One of the deadliest superbugs that is causing infection around the world is a bacterium called Pseudomonas aeruginosa. The bacterium, which is resistant to a range of existing antibiotics, causes infections of the blood and pneumonia and is especially dangerous to people with weakened immune systems like patients in hospitals. The World Health Organisation has classified Pseudomonas aeruginosa as having the highest level of threat to human health. But researchers in Australia have now identified structures that make that pathogen virulent, opening doors to developing drugs that can fight it.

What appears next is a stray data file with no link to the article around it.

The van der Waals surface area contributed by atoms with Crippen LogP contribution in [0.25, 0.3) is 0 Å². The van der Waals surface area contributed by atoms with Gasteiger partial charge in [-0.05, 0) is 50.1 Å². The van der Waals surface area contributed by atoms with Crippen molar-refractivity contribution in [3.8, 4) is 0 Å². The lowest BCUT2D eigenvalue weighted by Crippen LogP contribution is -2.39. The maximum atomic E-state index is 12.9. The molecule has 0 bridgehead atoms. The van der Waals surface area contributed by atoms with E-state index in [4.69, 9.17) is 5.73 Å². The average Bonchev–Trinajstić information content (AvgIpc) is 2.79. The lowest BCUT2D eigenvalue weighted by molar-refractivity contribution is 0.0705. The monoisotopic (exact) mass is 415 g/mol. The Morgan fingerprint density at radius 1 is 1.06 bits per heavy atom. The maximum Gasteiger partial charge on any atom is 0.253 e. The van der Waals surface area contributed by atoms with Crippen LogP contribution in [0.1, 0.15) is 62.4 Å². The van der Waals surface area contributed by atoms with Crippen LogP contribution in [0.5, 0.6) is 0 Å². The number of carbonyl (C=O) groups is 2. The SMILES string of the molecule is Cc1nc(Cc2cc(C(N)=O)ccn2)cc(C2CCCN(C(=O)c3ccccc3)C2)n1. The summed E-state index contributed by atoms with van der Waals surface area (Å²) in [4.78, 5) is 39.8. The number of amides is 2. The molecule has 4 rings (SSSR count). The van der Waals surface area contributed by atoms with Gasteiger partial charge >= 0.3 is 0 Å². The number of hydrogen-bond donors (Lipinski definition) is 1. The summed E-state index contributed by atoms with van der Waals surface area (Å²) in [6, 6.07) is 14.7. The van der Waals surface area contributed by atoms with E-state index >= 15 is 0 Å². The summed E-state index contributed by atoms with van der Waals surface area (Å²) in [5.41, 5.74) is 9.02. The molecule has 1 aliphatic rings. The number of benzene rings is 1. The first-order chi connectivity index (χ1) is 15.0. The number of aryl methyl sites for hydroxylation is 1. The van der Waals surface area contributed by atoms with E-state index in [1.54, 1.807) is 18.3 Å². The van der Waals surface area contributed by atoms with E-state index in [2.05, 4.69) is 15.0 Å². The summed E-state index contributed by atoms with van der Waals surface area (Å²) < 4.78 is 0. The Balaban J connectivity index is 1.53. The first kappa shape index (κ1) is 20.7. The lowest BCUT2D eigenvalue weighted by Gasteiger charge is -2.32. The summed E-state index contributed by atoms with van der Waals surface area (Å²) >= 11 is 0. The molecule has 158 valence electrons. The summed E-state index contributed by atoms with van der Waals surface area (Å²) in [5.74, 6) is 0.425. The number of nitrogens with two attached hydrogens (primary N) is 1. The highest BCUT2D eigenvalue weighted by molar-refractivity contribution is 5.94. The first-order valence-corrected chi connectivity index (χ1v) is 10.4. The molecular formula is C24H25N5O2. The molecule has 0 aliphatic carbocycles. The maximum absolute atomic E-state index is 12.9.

Researchers at Monash University’s Biomedicine Discovery Institute have figured out the mechanism by which the bacteria secretes toxins that infect the host environment. In a paper published the online journal mBio, the researchers team showed that a protein nanomachine on the surface of bacterial cells is responsible for toxin secretion. This nanomachine called the Type II secretion system pumps out Exotoxin A, which is the bacteria’s most virulent weapon.

The researchers established the structure of the protein nanomachine by using electron microscopy to visualise pores on the cell surface. They generated tens of thousands of images created by the microscope’s beam to reconstruct a 3D map of the pore.

The researchers say that this visualisation of the nanomachine structure, medical researchers can develop drugs that might plug the machinery and prevent the secretion of Exotoxin A. The methodology used to determine is bacterial structure may also be used to investigate other bacteria surface nanomachines.